Escape from Mr. Lemoncello’s Library by Chris GrabensteinEscape from MR. LEMONCELLO'S LIBRARY

Twelve-year-old Kyle gets to stay overnight in the new town library, designed by his hero (the famous gamemaker Luigi Lemoncello), with other students but finds that come morning he must work with friends to solve puzzles in order to escape.

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Hokey Pokey by Jerry SpinelliHokey Pokey

Welcome to Hokey Pokey. A place and a time, when childhood is at its best: games to play, bikes to ride, experiences to be had. There are no adults in Hokey Pokey, just kids, and the laws governing Hokey Pokey are simple and finite. But when one of the biggest kids, Jack, has his beloved bike stolen—and by a girl, no less—his entire world, and the world of Hokey Pokey, turns to chaos. Without his bike, Jack feels like everything has started to go wrong. He feels different, not like himself, and he knows something is about to change. And even more troubling he alone hears a faint train whistle. But that’s impossible: every kid knows there no trains in Hokey Pokey, only tracks. Master storyteller Jerry Spinelli has written a dizzingly inventive fable of growing up and letting go, of leaving childhood and its imagination play behind for the more dazzling adventures of adolescence, and of learning to accept not only the sunny part of day, but the unwelcome arrival of night, as well.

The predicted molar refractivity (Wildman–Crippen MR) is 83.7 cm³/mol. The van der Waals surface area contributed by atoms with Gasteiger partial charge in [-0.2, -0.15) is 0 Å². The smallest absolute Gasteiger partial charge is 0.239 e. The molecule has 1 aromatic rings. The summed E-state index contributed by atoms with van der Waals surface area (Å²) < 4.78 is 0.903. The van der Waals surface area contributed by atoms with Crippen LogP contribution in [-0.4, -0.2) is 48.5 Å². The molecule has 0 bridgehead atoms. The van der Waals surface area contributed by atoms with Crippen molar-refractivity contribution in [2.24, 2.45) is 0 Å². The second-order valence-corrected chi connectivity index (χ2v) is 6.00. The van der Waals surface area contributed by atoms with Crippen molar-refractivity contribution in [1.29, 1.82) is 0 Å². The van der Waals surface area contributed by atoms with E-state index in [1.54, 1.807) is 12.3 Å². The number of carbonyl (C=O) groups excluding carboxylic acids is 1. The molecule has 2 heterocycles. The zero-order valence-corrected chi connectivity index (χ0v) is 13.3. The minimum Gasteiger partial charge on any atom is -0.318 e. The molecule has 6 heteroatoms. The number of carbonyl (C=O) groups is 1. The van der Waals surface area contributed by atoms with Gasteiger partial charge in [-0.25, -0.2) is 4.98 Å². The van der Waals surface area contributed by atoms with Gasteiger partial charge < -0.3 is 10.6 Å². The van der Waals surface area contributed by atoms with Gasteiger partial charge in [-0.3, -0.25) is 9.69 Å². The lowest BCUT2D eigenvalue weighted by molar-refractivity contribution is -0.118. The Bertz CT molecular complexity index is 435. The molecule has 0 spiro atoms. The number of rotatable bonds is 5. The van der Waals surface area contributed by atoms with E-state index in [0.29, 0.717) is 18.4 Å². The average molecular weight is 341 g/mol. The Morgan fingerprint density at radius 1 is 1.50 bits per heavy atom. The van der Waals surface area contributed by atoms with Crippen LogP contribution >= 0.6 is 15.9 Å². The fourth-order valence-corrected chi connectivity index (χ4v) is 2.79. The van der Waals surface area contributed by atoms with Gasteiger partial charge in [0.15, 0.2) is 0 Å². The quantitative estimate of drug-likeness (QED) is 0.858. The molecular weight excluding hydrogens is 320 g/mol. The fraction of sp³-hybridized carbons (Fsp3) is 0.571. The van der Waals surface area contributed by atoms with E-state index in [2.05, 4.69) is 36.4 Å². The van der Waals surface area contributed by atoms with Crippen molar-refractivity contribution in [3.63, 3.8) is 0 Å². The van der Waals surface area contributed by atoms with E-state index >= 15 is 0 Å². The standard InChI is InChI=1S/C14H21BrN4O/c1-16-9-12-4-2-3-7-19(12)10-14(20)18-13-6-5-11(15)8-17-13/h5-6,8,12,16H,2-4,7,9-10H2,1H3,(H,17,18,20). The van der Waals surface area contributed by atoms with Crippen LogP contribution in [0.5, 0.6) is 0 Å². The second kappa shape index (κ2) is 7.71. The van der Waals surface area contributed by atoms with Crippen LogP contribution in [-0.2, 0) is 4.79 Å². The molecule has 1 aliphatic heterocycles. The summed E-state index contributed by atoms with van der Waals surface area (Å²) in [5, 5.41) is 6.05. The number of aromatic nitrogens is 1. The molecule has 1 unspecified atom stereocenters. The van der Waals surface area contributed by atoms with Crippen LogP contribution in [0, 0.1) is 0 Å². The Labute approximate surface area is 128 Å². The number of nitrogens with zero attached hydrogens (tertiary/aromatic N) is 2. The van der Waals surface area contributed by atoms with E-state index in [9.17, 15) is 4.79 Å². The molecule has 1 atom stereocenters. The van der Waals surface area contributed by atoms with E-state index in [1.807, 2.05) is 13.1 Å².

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For teens:

Eleanor and Park by Rainbow Rowelleleanor & park

Set over the course of one school year in 1986, this is the story of two star-crossed misfits–smart enough to know that first love almost never lasts, but brave and desperate enough to try.

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Delilah Dirk and the Turkish Lieutenant by Tony Cliff17261174

Lovable ne’er-do-well Delilah Dirk has traveled to Japan, Indonesia, France, and even the New World. Using the skills she’s picked up on the way, Delilah’s adventures continue as she plots to rob a rich and corrupt Sultan in Constantinople. With the aid of her flying boat and her new found friend, Selim, she evades the Sultan’s guards, leaves angry pirates in the dust, and fights her way through the countryside. For Delilah, one adventure leads to the next in this thrilling and funny installment in her exciting life. 

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Winger by Andrew SmithWinger

Two years younger than his classmates at a prestigious boarding school, fourteen-year-old Ryan Dean West grapples with living in the dorm for troublemakers, falling for his female best friend who thinks of him as just a kid, and playing wing on the Varsity rugby team with some of his frightening new dorm-mates.

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Saints / SaintsBoxers / BoxersBoxers and Saints

In 1898 China, Little Bao has had enough of foreign missionaries and soldiers robbing peasants, and he recruits an army of Boxers to fight to free China from its oppressors.

Vibiana, an unwanted fourth child, finds her name and identity in Christianity, but with the Boxer Rebellion in full swing and Chinese Christians facing death, she must decide whether her loyalties lie with her religion or her country.